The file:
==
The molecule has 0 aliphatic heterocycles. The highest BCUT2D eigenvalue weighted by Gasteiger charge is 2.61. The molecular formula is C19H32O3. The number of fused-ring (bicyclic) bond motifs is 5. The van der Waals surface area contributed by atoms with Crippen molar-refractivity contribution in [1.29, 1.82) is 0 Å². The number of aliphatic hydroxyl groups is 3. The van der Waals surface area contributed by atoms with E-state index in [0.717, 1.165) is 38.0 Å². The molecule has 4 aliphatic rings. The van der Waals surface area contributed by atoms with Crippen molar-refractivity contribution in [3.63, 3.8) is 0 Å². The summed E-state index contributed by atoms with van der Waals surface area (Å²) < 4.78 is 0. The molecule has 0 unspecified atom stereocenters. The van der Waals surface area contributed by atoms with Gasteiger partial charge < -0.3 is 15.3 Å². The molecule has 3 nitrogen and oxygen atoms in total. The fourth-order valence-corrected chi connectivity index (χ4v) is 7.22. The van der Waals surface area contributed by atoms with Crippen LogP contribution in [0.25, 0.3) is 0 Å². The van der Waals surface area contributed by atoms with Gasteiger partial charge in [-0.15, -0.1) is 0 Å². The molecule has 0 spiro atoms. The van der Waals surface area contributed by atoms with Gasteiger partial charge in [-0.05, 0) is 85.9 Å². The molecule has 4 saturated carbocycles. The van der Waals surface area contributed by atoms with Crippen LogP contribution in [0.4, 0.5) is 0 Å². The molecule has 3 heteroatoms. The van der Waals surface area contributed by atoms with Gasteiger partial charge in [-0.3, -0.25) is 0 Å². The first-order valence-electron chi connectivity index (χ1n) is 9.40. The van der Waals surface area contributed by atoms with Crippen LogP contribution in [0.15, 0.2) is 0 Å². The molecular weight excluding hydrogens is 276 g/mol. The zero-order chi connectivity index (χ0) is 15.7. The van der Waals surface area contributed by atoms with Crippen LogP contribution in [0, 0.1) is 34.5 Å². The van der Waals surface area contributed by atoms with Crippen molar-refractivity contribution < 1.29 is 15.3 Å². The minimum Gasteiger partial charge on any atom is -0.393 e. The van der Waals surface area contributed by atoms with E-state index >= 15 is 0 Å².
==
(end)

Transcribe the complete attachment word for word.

The molecule has 0 aliphatic heterocycles. The highest BCUT2D eigenvalue weighted by Gasteiger charge is 2.61. The molecular formula is C19H32O3. The number of fused-ring (bicyclic) bond motifs is 5. The van der Waals surface area contributed by atoms with Crippen molar-refractivity contribution in [1.29, 1.82) is 0 Å². The number of aliphatic hydroxyl groups is 3. The van der Waals surface area contributed by atoms with E-state index in [0.717, 1.165) is 38.0 Å². The molecule has 4 aliphatic rings. The van der Waals surface area contributed by atoms with Crippen molar-refractivity contribution in [3.63, 3.8) is 0 Å². The summed E-state index contributed by atoms with van der Waals surface area (Å²) < 4.78 is 0. The molecule has 0 unspecified atom stereocenters. The van der Waals surface area contributed by atoms with Gasteiger partial charge < -0.3 is 15.3 Å². The molecule has 3 nitrogen and oxygen atoms in total. The fourth-order valence-corrected chi connectivity index (χ4v) is 7.22. The van der Waals surface area contributed by atoms with Crippen LogP contribution in [0.25, 0.3) is 0 Å². The van der Waals surface area contributed by atoms with Gasteiger partial charge in [-0.15, -0.1) is 0 Å². The molecule has 0 spiro atoms. The van der Waals surface area contributed by atoms with Gasteiger partial charge in [-0.05, 0) is 85.9 Å². The molecule has 4 saturated carbocycles. The van der Waals surface area contributed by atoms with Crippen LogP contribution in [0.4, 0.5) is 0 Å². The molecule has 3 heteroatoms. The van der Waals surface area contributed by atoms with Gasteiger partial charge in [-0.3, -0.25) is 0 Å². The first-order valence-electron chi connectivity index (χ1n) is 9.40. The van der Waals surface area contributed by atoms with Crippen LogP contribution in [0.15, 0.2) is 0 Å². The molecular weight excluding hydrogens is 276 g/mol. The zero-order chi connectivity index (χ0) is 15.7. The van der Waals surface area contributed by atoms with Crippen LogP contribution in [0, 0.1) is 34.5 Å². The van der Waals surface area contributed by atoms with Crippen molar-refractivity contribution < 1.29 is 15.3 Å². The minimum Gasteiger partial charge on any atom is -0.393 e. The van der Waals surface area contributed by atoms with E-state index >= 15 is 0 Å².